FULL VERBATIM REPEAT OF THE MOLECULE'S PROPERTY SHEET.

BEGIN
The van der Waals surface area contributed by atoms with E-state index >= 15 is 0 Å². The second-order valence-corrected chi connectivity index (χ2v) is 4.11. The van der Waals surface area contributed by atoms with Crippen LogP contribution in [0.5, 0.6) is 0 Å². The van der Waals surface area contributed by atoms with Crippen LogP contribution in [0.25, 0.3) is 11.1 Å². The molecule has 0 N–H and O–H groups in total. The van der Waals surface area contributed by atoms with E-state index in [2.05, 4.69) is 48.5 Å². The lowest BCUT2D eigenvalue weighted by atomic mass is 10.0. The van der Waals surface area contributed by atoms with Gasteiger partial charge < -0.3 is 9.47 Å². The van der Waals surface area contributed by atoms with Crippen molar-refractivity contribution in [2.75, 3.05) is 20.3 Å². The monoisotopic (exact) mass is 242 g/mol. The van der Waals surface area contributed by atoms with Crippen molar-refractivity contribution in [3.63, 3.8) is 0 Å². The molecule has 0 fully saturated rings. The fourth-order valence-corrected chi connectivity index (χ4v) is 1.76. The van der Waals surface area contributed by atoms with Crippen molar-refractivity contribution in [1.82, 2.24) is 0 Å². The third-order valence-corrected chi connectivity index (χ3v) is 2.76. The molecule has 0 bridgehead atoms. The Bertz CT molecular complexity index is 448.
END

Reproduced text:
The van der Waals surface area contributed by atoms with E-state index >= 15 is 0 Å². The second-order valence-corrected chi connectivity index (χ2v) is 4.11. The van der Waals surface area contributed by atoms with Crippen LogP contribution in [0.5, 0.6) is 0 Å². The van der Waals surface area contributed by atoms with Crippen LogP contribution in [0.25, 0.3) is 11.1 Å². The molecule has 0 N–H and O–H groups in total. The van der Waals surface area contributed by atoms with E-state index in [2.05, 4.69) is 48.5 Å². The lowest BCUT2D eigenvalue weighted by atomic mass is 10.0. The van der Waals surface area contributed by atoms with Gasteiger partial charge < -0.3 is 9.47 Å². The van der Waals surface area contributed by atoms with Crippen molar-refractivity contribution in [2.75, 3.05) is 20.3 Å². The monoisotopic (exact) mass is 242 g/mol. The van der Waals surface area contributed by atoms with Crippen molar-refractivity contribution in [3.63, 3.8) is 0 Å². The molecule has 0 fully saturated rings. The fourth-order valence-corrected chi connectivity index (χ4v) is 1.76. The van der Waals surface area contributed by atoms with Crippen molar-refractivity contribution in [1.82, 2.24) is 0 Å². The third-order valence-corrected chi connectivity index (χ3v) is 2.76. The molecule has 0 bridgehead atoms. The Bertz CT molecular complexity index is 448.